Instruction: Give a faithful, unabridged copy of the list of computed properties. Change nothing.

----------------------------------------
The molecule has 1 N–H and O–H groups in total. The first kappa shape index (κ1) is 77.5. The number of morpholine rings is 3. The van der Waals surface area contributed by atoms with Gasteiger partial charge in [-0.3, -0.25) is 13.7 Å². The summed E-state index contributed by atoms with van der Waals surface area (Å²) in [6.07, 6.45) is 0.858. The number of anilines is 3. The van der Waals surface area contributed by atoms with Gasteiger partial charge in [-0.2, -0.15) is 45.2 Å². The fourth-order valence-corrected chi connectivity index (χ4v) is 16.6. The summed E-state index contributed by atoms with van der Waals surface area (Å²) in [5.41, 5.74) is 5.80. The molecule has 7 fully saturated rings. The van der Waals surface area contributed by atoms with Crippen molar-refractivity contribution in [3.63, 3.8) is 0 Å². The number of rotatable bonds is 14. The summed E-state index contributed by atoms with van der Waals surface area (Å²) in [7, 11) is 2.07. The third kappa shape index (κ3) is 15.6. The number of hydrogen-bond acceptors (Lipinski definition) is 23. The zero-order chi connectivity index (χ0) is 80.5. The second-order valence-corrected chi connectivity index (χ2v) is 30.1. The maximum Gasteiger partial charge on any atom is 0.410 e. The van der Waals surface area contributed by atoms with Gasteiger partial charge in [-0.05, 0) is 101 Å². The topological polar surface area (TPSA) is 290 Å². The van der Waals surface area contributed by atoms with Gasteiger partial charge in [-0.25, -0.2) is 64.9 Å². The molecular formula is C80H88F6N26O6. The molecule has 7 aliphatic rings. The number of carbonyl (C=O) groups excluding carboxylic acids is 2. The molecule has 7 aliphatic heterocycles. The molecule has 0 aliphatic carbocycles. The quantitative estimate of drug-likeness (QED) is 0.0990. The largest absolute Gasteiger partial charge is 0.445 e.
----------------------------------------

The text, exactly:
The molecule has 1 N–H and O–H groups in total. The first kappa shape index (κ1) is 77.5. The number of morpholine rings is 3. The van der Waals surface area contributed by atoms with Gasteiger partial charge in [-0.3, -0.25) is 13.7 Å². The summed E-state index contributed by atoms with van der Waals surface area (Å²) in [6.07, 6.45) is 0.858. The number of anilines is 3. The van der Waals surface area contributed by atoms with Gasteiger partial charge in [-0.2, -0.15) is 45.2 Å². The fourth-order valence-corrected chi connectivity index (χ4v) is 16.6. The summed E-state index contributed by atoms with van der Waals surface area (Å²) in [5.41, 5.74) is 5.80. The molecule has 7 fully saturated rings. The van der Waals surface area contributed by atoms with Crippen molar-refractivity contribution in [3.63, 3.8) is 0 Å². The number of rotatable bonds is 14. The summed E-state index contributed by atoms with van der Waals surface area (Å²) in [7, 11) is 2.07. The third kappa shape index (κ3) is 15.6. The number of hydrogen-bond acceptors (Lipinski definition) is 23. The zero-order chi connectivity index (χ0) is 80.5. The second-order valence-corrected chi connectivity index (χ2v) is 30.1. The maximum Gasteiger partial charge on any atom is 0.410 e. The van der Waals surface area contributed by atoms with Gasteiger partial charge in [-0.05, 0) is 101 Å². The topological polar surface area (TPSA) is 290 Å². The van der Waals surface area contributed by atoms with Gasteiger partial charge in [-0.25, -0.2) is 64.9 Å². The molecular formula is C80H88F6N26O6. The molecule has 7 aliphatic rings. The number of carbonyl (C=O) groups excluding carboxylic acids is 2. The molecule has 7 aliphatic heterocycles. The molecule has 0 aliphatic carbocycles. The quantitative estimate of drug-likeness (QED) is 0.0990. The largest absolute Gasteiger partial charge is 0.445 e.